Friday, November 26, 2010

Are Ereaders Environmentally Friendly?

Ereaders are becoming more and more popular. There's Amazon's Kindle and Barnes and Noble's Nook ereaders that more and more people are buying. They're touted as being enviromentally friendly. But are they really as friendly to the environment as is being claimed?

On the surface it would appear that an ereader is more friendly to the environment than a traditionally published book. No trees are used to produce an ebook nor is there any wastewater produced which must be treated.

Electricity however is used both in the production of the ebook and the reading of it. Epublishers use computers to make, market, and distribute ebooks which require electricity. While ereaders use batteries as their main source of power. Those batteries must be recharged using household electricity. The generation of electricity produces both air and water pollution and solid waste depending on the energy source.

According to the Cleantech Group as reported by cnet, the production of the Kindle produces 168 kg of carbon dioxide. A book produces 7.46 kg of carbon dioxide. After purchasing 22.5 ebooks instead of regular books, the ereader begins to produce less carbon dioxide than paper books. That number however does not take into consideration the energy required to produce the ebooks nor recharge the battery as described above.

Looking at the natural resources, books are printed on paper which is mostly made from trees. While trees are a renewable resource, the consumption of trees to make paper is an environmental concern. There is the Green Press Initiative to advance sustainable patterns of production.

Ereaders are made of many constituents including lead, nickel, cadmium, mercury, and plastic. Metals are not a renewable resource. We only have so much of it and then it is gone. Plastic is manufactured using petroleum products another nonrenewable resource. In addition there is the pollution generated from the manufacture of the plastic and the smelting of the ores needed to make the ereader.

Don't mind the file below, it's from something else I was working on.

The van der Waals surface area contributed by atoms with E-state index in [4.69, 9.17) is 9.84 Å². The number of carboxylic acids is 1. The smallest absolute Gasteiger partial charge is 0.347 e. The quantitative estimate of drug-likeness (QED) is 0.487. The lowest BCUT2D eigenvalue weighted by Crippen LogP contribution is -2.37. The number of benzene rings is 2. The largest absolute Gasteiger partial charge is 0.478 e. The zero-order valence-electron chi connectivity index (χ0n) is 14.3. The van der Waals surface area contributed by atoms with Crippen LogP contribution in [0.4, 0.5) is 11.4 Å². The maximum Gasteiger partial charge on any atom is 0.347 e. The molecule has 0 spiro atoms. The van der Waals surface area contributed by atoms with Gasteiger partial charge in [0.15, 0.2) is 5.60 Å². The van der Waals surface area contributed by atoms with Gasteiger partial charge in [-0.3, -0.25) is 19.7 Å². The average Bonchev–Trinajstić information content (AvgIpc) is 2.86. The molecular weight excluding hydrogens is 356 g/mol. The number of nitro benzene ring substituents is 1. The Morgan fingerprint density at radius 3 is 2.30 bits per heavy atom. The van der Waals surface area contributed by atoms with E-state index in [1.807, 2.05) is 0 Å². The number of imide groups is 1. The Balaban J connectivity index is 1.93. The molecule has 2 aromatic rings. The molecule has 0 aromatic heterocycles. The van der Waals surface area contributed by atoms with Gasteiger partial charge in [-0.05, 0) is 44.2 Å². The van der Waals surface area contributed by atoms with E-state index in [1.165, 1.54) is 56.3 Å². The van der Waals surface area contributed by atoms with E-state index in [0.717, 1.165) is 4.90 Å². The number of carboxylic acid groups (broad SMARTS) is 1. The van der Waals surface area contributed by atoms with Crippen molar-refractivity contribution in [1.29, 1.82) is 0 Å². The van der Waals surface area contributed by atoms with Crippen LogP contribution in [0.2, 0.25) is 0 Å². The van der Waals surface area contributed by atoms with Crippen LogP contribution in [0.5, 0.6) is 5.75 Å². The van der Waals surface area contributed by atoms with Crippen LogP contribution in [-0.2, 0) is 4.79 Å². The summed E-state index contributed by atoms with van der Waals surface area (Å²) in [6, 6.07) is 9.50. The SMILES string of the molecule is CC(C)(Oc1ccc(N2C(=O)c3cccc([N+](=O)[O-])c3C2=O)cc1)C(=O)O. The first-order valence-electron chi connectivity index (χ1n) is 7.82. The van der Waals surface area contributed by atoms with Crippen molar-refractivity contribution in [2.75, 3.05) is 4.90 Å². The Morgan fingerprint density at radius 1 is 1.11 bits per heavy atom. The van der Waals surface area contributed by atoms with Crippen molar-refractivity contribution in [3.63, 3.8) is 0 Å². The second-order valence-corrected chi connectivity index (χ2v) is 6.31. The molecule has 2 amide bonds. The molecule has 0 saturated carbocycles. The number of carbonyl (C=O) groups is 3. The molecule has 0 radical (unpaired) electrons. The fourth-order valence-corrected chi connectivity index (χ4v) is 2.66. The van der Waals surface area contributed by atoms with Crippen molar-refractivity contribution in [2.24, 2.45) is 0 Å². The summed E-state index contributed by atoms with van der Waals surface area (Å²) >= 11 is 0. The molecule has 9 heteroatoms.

Looking at the back end of these products life, what happens to the book when the user is finished reading it? Some people keep the books they have read. Some people pass on their books to someone else when they have finished reading them. Some people trade them in at a used bookstore or donate them to the library. Very few people who read books throw them in the trash when they are finished reading a book. (If you're one of those who throws a book away, then consider giving them away or at least put them in the paper recycling bin.) What ends up in the landfill is mostly paper which is biodegrable.

What happens to an ereader when it no longer functions? Most people will throw them in the trash. In a study of the ewaste stream, the EPA estimates that between 10 to 18 percent of electronic wastes are reused, refurbished, or recycled. 80 to 90% of ewaste ends up in the landfill and it is composed of nickel, cadmium, lead, mercury, and other heavy metals. While the EPA currently estimates that the leachate from landfills is below the standards set for these metals. It is not inconceivable that this will not always be the case and that there will come a point in time when the metals leaching from ewaste will be high enough to be a concerned.

In my opinion, the ereaders and ebooks are less friendly to the environment than a paper book. The problems created from book production can be mitigated and the industry made sustainable. The same can not be said of the ereaders.

If you want a Kindle or Nook, go ahead and buy one. (And when you're done with it, please recycle it in an ewaste recycling program.) Just understand that it is not as friendly to the environment as some proponents will tell you.

(ETA: I used to be an environmental engineer and worked in environmental compliance.)


  1. Very interesting! I started to think about this as well when I bought mine. I guess it depends on the number of books you buy. It's more worth it if you buy A LOT!

  2. I guess now would be a good time to confess that I used to be an environmental engineer and worked in environmental compliance, so this kind of thing always gets my attention. :)